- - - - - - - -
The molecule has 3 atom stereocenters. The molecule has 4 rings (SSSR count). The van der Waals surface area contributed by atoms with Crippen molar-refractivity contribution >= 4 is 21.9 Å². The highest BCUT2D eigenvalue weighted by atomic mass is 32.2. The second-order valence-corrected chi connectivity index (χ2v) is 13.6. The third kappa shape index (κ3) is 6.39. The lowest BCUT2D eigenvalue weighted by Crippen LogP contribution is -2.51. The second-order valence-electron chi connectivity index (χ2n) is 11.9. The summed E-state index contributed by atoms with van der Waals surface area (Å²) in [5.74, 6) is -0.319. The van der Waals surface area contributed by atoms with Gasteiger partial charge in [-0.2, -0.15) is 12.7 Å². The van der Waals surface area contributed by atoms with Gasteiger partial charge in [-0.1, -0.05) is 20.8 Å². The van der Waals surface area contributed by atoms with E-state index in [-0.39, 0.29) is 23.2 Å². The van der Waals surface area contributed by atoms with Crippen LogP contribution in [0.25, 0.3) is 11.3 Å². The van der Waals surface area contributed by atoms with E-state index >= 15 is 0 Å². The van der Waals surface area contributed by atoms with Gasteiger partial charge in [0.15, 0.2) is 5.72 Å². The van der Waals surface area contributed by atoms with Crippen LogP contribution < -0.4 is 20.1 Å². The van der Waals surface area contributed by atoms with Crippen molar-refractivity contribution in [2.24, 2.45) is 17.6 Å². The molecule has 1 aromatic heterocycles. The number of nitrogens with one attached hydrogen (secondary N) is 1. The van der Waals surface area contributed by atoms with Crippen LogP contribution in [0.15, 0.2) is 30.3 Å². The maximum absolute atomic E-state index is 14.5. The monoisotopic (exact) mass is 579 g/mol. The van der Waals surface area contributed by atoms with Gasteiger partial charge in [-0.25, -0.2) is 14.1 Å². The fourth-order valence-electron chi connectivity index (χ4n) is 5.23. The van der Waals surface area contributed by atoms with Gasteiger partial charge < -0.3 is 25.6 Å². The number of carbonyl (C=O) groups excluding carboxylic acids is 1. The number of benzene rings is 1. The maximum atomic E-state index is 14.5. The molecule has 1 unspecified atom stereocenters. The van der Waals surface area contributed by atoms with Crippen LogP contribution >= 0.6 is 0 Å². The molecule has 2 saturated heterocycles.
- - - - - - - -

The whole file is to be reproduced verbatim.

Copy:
The molecule has 3 atom stereocenters. The molecule has 4 rings (SSSR count). The van der Waals surface area contributed by atoms with Crippen molar-refractivity contribution >= 4 is 21.9 Å². The highest BCUT2D eigenvalue weighted by atomic mass is 32.2. The second-order valence-corrected chi connectivity index (χ2v) is 13.6. The third kappa shape index (κ3) is 6.39. The lowest BCUT2D eigenvalue weighted by Crippen LogP contribution is -2.51. The second-order valence-electron chi connectivity index (χ2n) is 11.9. The summed E-state index contributed by atoms with van der Waals surface area (Å²) in [5.74, 6) is -0.319. The van der Waals surface area contributed by atoms with Gasteiger partial charge in [-0.2, -0.15) is 12.7 Å². The van der Waals surface area contributed by atoms with Gasteiger partial charge in [-0.1, -0.05) is 20.8 Å². The van der Waals surface area contributed by atoms with E-state index in [-0.39, 0.29) is 23.2 Å². The van der Waals surface area contributed by atoms with Crippen LogP contribution in [0.25, 0.3) is 11.3 Å². The van der Waals surface area contributed by atoms with E-state index >= 15 is 0 Å². The van der Waals surface area contributed by atoms with Gasteiger partial charge in [0.15, 0.2) is 5.72 Å². The van der Waals surface area contributed by atoms with Crippen LogP contribution < -0.4 is 20.1 Å². The van der Waals surface area contributed by atoms with Crippen molar-refractivity contribution in [2.24, 2.45) is 17.6 Å². The molecule has 1 aromatic heterocycles. The number of nitrogens with one attached hydrogen (secondary N) is 1. The van der Waals surface area contributed by atoms with Crippen LogP contribution in [0.15, 0.2) is 30.3 Å². The maximum absolute atomic E-state index is 14.5. The monoisotopic (exact) mass is 579 g/mol. The van der Waals surface area contributed by atoms with Gasteiger partial charge in [-0.25, -0.2) is 14.1 Å². The fourth-order valence-electron chi connectivity index (χ4n) is 5.23. The van der Waals surface area contributed by atoms with Gasteiger partial charge < -0.3 is 25.6 Å². The number of carbonyl (C=O) groups excluding carboxylic acids is 1. The number of benzene rings is 1. The maximum atomic E-state index is 14.5. The molecule has 1 unspecified atom stereocenters. The van der Waals surface area contributed by atoms with Crippen LogP contribution >= 0.6 is 0 Å². The molecule has 2 saturated heterocycles.